The Great Ocean Road Scenic Drive is known as one of the most spectacular driving routes in the world and is an iconic Australian destination. The road begins at Torquay which is about 100km (62 miles) from Melbourne and stretches for 243km (150 miles) where it end at Allansford.
The road was built by World War I veterans from 1919 to 1932 and is the world’s longest war memorial. The construction involves around 3000 ex-soldiers that worked in extreme weather conditions using explosives, picks and shovels to carve the road into the cliff sides while camping in the Australian bush.
The road was officially opened in November 1932 and was formally named the Great Ocean Road in 1936 when the State Government acquired the road and abolished all tolls.
The road hugs the coastline and passes through charming towns like Anglesea and Apollos Bay which make for nice places to stop for breaks but the primary attractions are the stunning ocean views and the beaches along the southern coast of Australia.
The top attraction which most visitors want to see are the unusual rock formations called the “Twelve Apostles”. Named for the twelve (12) huge rock towers that stand in the surf just a short distance from the coastal cliffs. More information on the Twelve Apostles is provided at the end of the post with a link to my previous post.
Some lesser known rock formations that can be seen on the Great Ocean Road are the Arch, Razorback, London Bridge and Loch Ard. These sites may not be as famous as the Twelve Apostles but they are equally impressive. Photos of these are shown below and more information on these sites is provided at the end of the post with a link to my previous post.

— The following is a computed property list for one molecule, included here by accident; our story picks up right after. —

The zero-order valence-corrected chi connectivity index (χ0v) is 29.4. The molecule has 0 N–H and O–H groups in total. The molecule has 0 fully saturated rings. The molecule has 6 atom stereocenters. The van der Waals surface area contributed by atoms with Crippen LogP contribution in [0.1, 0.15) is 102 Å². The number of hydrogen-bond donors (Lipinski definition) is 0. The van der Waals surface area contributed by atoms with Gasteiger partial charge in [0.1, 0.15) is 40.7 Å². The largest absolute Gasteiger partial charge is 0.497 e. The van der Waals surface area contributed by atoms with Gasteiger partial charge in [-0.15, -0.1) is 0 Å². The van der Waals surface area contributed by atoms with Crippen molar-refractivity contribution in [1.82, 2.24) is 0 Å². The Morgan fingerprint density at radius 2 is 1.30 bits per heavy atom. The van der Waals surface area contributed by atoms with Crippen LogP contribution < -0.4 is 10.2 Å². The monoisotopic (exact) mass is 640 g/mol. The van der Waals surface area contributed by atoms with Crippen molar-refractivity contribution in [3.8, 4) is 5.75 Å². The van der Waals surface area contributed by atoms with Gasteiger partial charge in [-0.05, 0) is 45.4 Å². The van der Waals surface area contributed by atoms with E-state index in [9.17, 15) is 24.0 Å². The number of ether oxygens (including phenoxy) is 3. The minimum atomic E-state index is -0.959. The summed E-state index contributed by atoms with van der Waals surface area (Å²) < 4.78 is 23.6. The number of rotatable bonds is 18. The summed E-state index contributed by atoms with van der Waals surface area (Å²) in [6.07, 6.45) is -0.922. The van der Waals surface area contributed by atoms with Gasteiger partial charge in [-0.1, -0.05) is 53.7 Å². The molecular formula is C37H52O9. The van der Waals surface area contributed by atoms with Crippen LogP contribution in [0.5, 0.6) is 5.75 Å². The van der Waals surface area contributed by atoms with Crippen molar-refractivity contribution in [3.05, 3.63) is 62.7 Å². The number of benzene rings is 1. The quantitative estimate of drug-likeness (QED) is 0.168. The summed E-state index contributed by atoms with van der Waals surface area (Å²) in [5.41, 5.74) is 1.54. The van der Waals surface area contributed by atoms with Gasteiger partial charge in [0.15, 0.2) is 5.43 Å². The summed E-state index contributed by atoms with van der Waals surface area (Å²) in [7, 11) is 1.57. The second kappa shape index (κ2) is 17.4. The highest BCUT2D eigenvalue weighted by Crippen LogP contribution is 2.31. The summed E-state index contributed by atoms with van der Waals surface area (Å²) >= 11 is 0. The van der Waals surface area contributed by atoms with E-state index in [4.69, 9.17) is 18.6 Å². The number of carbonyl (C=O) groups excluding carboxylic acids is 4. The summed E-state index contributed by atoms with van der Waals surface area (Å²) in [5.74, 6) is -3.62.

Other interesting attractions that are worth visiting are the Split Point Lighthouse and an area where thousands of rocks have been stacked into small cairns. The stacked rock site is the largest concentration of cairns that I have seen and it was a fun place for some nice photos. Links to my previous posts on these two sites are also provided at the end of this post.
One of the other popular attractions along the Great Ocean Road is the Great Otway National Park which is home to some of Australia’s most iconic animals. The photo below is of the drive through Great Otway National Park.
Driving the Great Ocean Road can be done on a day trip from Melbourne but it would not leave much time to really experience how impressive the rock formations are and to truly enjoy the beauty of this scenic drive!
The Great Ocean Road Scenic Drive truly is a beautiful drive. There is a stunning sight around every bend and turn. There are many places to pull over and spend a few minutes doing nothing but enjoying the beauty of the scenery.
Places like the Twelve Apostles, the Arch, the Razorback, London Bridge and Loch Ard deserve more than a few minutes. These are places that should not be rushed.
My Great Ocean Drive trip was for two days. I stopped to see the Twelve Apostles on the first day, spent the night in Port Campbell and then stopped to see the Twelve Apostles again on my way back to Melbourne. This sight was so dramatic that I wanted to see it again because I felt that I might not get another chance to see it in the future.
Most tourist take a daytrip tour from Melbourne which will let you see the highlights of the road but I recommend doing a 2 day self-drive tour which will allow you to stop as often as you like and stay as long as you want before moving on to the next stop.